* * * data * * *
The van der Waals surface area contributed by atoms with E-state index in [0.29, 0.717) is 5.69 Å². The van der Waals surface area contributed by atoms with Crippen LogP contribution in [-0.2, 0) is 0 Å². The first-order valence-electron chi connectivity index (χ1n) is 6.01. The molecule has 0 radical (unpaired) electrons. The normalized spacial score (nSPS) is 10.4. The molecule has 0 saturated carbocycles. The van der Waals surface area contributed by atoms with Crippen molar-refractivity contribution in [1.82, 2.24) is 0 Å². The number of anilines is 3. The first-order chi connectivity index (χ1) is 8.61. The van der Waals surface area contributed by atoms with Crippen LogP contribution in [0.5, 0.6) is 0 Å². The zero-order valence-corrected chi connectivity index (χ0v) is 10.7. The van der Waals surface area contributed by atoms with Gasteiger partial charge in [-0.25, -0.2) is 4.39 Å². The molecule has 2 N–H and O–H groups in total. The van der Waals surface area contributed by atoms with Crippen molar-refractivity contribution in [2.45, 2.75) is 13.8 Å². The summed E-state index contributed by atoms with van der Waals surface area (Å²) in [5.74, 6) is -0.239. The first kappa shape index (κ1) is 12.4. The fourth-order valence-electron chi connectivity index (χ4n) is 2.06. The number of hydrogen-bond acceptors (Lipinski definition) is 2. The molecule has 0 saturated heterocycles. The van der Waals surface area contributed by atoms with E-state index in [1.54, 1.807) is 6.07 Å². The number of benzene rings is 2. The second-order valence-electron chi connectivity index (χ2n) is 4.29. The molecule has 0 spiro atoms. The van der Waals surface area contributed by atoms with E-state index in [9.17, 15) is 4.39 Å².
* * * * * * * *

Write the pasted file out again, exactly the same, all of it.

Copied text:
The van der Waals surface area contributed by atoms with E-state index in [0.29, 0.717) is 5.69 Å². The van der Waals surface area contributed by atoms with Crippen LogP contribution in [-0.2, 0) is 0 Å². The first-order valence-electron chi connectivity index (χ1n) is 6.01. The molecule has 0 radical (unpaired) electrons. The normalized spacial score (nSPS) is 10.4. The molecule has 0 saturated carbocycles. The van der Waals surface area contributed by atoms with Crippen molar-refractivity contribution in [1.82, 2.24) is 0 Å². The number of anilines is 3. The first-order chi connectivity index (χ1) is 8.61. The van der Waals surface area contributed by atoms with Crippen LogP contribution in [0.5, 0.6) is 0 Å². The zero-order valence-corrected chi connectivity index (χ0v) is 10.7. The van der Waals surface area contributed by atoms with Gasteiger partial charge in [-0.25, -0.2) is 4.39 Å². The molecule has 2 N–H and O–H groups in total. The van der Waals surface area contributed by atoms with Crippen molar-refractivity contribution in [2.45, 2.75) is 13.8 Å². The summed E-state index contributed by atoms with van der Waals surface area (Å²) in [5.74, 6) is -0.239. The first kappa shape index (κ1) is 12.4. The fourth-order valence-electron chi connectivity index (χ4n) is 2.06. The number of hydrogen-bond acceptors (Lipinski definition) is 2. The molecule has 0 saturated heterocycles. The van der Waals surface area contributed by atoms with E-state index in [1.54, 1.807) is 6.07 Å². The number of benzene rings is 2. The second-order valence-electron chi connectivity index (χ2n) is 4.29. The molecule has 0 spiro atoms. The van der Waals surface area contributed by atoms with E-state index in [9.17, 15) is 4.39 Å².